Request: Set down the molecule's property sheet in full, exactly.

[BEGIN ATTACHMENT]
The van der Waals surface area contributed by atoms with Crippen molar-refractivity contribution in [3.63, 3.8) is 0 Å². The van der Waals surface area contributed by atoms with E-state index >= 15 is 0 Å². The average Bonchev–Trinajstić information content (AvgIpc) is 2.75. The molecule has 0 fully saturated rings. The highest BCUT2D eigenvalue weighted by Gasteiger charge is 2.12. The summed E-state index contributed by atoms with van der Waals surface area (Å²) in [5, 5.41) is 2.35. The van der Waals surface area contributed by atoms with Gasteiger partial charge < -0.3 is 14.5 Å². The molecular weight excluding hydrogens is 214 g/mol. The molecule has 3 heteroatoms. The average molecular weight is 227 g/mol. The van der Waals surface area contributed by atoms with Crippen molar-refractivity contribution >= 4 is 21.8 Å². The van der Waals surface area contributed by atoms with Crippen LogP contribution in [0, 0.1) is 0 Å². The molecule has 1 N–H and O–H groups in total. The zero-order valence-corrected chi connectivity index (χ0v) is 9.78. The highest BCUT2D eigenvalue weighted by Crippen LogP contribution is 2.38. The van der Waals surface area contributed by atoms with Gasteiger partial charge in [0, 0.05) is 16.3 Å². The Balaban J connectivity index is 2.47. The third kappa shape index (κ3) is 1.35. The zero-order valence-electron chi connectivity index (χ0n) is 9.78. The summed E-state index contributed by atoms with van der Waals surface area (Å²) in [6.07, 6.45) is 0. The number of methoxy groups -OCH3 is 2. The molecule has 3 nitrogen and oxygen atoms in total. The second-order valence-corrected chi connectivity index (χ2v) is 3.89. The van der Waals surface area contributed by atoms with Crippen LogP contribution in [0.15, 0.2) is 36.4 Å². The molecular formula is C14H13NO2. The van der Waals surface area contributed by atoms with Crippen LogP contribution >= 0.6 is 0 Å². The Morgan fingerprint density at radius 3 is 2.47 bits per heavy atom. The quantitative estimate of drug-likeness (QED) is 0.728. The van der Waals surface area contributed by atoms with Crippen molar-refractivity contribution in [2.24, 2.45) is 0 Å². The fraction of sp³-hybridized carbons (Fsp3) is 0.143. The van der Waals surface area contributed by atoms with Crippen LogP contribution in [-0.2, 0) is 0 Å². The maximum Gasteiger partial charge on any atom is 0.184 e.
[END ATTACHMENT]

The van der Waals surface area contributed by atoms with Crippen molar-refractivity contribution in [3.63, 3.8) is 0 Å². The van der Waals surface area contributed by atoms with E-state index >= 15 is 0 Å². The average Bonchev–Trinajstić information content (AvgIpc) is 2.75. The molecule has 0 fully saturated rings. The highest BCUT2D eigenvalue weighted by Gasteiger charge is 2.12. The summed E-state index contributed by atoms with van der Waals surface area (Å²) in [5, 5.41) is 2.35. The van der Waals surface area contributed by atoms with Gasteiger partial charge < -0.3 is 14.5 Å². The molecular weight excluding hydrogens is 214 g/mol. The molecule has 3 heteroatoms. The average molecular weight is 227 g/mol. The van der Waals surface area contributed by atoms with Crippen molar-refractivity contribution >= 4 is 21.8 Å². The van der Waals surface area contributed by atoms with Crippen LogP contribution in [0, 0.1) is 0 Å². The molecule has 1 N–H and O–H groups in total. The zero-order valence-corrected chi connectivity index (χ0v) is 9.78. The highest BCUT2D eigenvalue weighted by Crippen LogP contribution is 2.38. The van der Waals surface area contributed by atoms with Gasteiger partial charge in [0, 0.05) is 16.3 Å². The Balaban J connectivity index is 2.47. The third kappa shape index (κ3) is 1.35. The zero-order valence-electron chi connectivity index (χ0n) is 9.78. The summed E-state index contributed by atoms with van der Waals surface area (Å²) in [6.07, 6.45) is 0. The number of methoxy groups -OCH3 is 2. The molecule has 3 nitrogen and oxygen atoms in total. The second-order valence-corrected chi connectivity index (χ2v) is 3.89. The van der Waals surface area contributed by atoms with Crippen LogP contribution in [0.15, 0.2) is 36.4 Å². The molecular formula is C14H13NO2. The van der Waals surface area contributed by atoms with Crippen LogP contribution >= 0.6 is 0 Å². The Morgan fingerprint density at radius 3 is 2.47 bits per heavy atom. The quantitative estimate of drug-likeness (QED) is 0.728. The van der Waals surface area contributed by atoms with Crippen molar-refractivity contribution in [2.24, 2.45) is 0 Å². The fraction of sp³-hybridized carbons (Fsp3) is 0.143. The van der Waals surface area contributed by atoms with Crippen LogP contribution in [-0.2, 0) is 0 Å². The maximum Gasteiger partial charge on any atom is 0.184 e.